The dosage, schedule, and frequency of MOPP chemotherapy are described in Table 73.6. Patients receive four drugs over a 2-week interval followed by a 2-week recovery period. A total of 4 weeks constitutes one cycle of treatment. Most patients receive six cycles. Historically, the dose of vincristine used in MOPP frequently exceeded the currently recognized dosage limit of 2 mg. Two updated mature studies with 1045 and 14 years46 follow-up, respectively, showed that 66% of patients have remained disease-free more than 10 years from the end of treatment. Forty-eight percent of advanced HL patients have survived between 9 and 21 years (median, 14 years) from the end of treatment. Nineteen percent of the complete remission cases have died of intercurrent illnesses, free of HL.45'46
Unfortunately, acute and long-term toxicities of MOPP regimen were significant. These toxicities ranged from nausea to death. Overall mortality approached 2.5% in the NCI series and 1.5% in smaller studies.47 Hematologic toxicities, although reversible, were sometimes fatal, as hematopoietic growth factor compounds were not available at that time. Vincristine-associated neuropathy was clinically relevant with doses more than 2 mg. Procarbazine was associated with severe emesis, and a type I allergic reaction in rare cases.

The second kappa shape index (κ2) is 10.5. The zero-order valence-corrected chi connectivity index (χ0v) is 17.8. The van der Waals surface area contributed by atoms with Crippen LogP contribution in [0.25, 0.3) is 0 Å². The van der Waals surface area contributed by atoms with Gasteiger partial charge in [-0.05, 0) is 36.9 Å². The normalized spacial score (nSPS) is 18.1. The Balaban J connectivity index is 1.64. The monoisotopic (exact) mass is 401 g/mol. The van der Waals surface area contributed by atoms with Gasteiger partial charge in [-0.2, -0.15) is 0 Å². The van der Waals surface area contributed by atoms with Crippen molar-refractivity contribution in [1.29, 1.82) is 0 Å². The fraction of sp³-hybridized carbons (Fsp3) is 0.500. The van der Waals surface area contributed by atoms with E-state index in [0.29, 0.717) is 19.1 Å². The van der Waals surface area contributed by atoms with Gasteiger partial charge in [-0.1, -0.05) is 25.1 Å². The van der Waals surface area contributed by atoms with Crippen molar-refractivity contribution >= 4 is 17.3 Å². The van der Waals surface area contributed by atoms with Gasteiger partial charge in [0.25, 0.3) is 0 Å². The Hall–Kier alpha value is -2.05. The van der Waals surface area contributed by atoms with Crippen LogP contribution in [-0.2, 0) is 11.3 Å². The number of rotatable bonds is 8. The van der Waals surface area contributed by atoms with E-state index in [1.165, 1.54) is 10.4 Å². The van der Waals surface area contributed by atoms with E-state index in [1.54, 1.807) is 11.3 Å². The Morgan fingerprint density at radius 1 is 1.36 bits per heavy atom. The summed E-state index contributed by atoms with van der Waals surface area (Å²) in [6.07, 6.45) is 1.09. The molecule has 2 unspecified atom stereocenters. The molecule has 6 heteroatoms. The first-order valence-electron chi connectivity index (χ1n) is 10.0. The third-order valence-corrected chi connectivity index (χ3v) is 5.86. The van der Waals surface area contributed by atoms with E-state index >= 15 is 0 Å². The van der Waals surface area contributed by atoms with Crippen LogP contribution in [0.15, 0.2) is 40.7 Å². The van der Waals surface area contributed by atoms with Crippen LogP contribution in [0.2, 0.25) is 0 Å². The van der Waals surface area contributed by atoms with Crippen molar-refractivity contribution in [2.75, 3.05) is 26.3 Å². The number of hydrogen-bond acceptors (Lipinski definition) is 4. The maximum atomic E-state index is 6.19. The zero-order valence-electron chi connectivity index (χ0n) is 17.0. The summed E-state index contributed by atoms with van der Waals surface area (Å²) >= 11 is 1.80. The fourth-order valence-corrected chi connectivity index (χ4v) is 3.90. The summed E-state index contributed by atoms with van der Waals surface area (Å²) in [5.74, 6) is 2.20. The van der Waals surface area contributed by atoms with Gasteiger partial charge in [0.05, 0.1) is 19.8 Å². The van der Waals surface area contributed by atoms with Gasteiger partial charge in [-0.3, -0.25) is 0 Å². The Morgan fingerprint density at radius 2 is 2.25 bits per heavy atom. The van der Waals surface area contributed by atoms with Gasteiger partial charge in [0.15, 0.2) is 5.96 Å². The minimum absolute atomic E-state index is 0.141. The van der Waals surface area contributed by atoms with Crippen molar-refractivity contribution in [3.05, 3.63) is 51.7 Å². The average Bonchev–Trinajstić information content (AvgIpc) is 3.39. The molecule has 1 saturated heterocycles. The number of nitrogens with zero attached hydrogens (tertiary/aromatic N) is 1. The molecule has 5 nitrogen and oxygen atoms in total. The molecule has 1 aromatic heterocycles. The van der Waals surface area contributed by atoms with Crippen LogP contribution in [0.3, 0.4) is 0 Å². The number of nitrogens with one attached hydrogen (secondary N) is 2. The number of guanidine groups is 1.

Long-term toxicities were of even more serious concern. Most patients experienced infertility after treatment with MOPP. Males had at least an 80% risk of permanent azospermia after MOPP, while 50% of females experienced gonadal failure.4748 The risk appeared lower with patients younger than 25 years of age; however, accelerated early menopause seemed to be the case in every female who did recover her menses after treatment.46 At a time when sperm banking and oocyte cryopreservation were in their early stages, many young patients, though cured, experienced significant psychological repercussions due to their infertility.
Another major problem with MOPP was the observation of myelodysplastic syndrome (MDS) and acute leukemia in up to 6% of patients. These hematologic malignancies started 2 years after treatment, with a
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